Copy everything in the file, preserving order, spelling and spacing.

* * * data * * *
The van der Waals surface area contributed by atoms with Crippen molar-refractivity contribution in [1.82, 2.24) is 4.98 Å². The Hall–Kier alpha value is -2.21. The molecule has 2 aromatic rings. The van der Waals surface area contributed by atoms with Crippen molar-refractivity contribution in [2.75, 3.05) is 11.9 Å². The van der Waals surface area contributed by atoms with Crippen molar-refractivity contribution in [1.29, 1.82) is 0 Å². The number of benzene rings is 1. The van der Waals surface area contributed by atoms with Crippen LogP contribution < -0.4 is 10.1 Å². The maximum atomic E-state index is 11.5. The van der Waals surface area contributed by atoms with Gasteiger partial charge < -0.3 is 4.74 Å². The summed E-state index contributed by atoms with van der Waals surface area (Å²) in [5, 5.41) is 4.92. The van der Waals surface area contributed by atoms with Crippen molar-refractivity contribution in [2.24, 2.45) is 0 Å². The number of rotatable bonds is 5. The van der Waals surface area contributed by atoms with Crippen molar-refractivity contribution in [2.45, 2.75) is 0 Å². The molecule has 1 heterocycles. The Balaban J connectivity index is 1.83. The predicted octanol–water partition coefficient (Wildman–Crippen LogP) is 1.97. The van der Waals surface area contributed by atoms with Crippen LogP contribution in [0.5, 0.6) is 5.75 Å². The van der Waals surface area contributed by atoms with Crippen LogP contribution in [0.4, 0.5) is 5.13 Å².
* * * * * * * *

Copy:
The van der Waals surface area contributed by atoms with Crippen molar-refractivity contribution in [1.82, 2.24) is 4.98 Å². The Hall–Kier alpha value is -2.21. The molecule has 2 aromatic rings. The van der Waals surface area contributed by atoms with Crippen molar-refractivity contribution in [2.75, 3.05) is 11.9 Å². The van der Waals surface area contributed by atoms with Crippen molar-refractivity contribution in [1.29, 1.82) is 0 Å². The number of benzene rings is 1. The van der Waals surface area contributed by atoms with Crippen LogP contribution < -0.4 is 10.1 Å². The maximum atomic E-state index is 11.5. The van der Waals surface area contributed by atoms with Gasteiger partial charge < -0.3 is 4.74 Å². The summed E-state index contributed by atoms with van der Waals surface area (Å²) in [5, 5.41) is 4.92. The van der Waals surface area contributed by atoms with Crippen molar-refractivity contribution in [2.24, 2.45) is 0 Å². The number of rotatable bonds is 5. The van der Waals surface area contributed by atoms with Crippen molar-refractivity contribution in [2.45, 2.75) is 0 Å². The molecule has 1 heterocycles. The Balaban J connectivity index is 1.83. The predicted octanol–water partition coefficient (Wildman–Crippen LogP) is 1.97. The van der Waals surface area contributed by atoms with Crippen LogP contribution in [0.5, 0.6) is 5.75 Å². The van der Waals surface area contributed by atoms with Crippen LogP contribution in [0.4, 0.5) is 5.13 Å².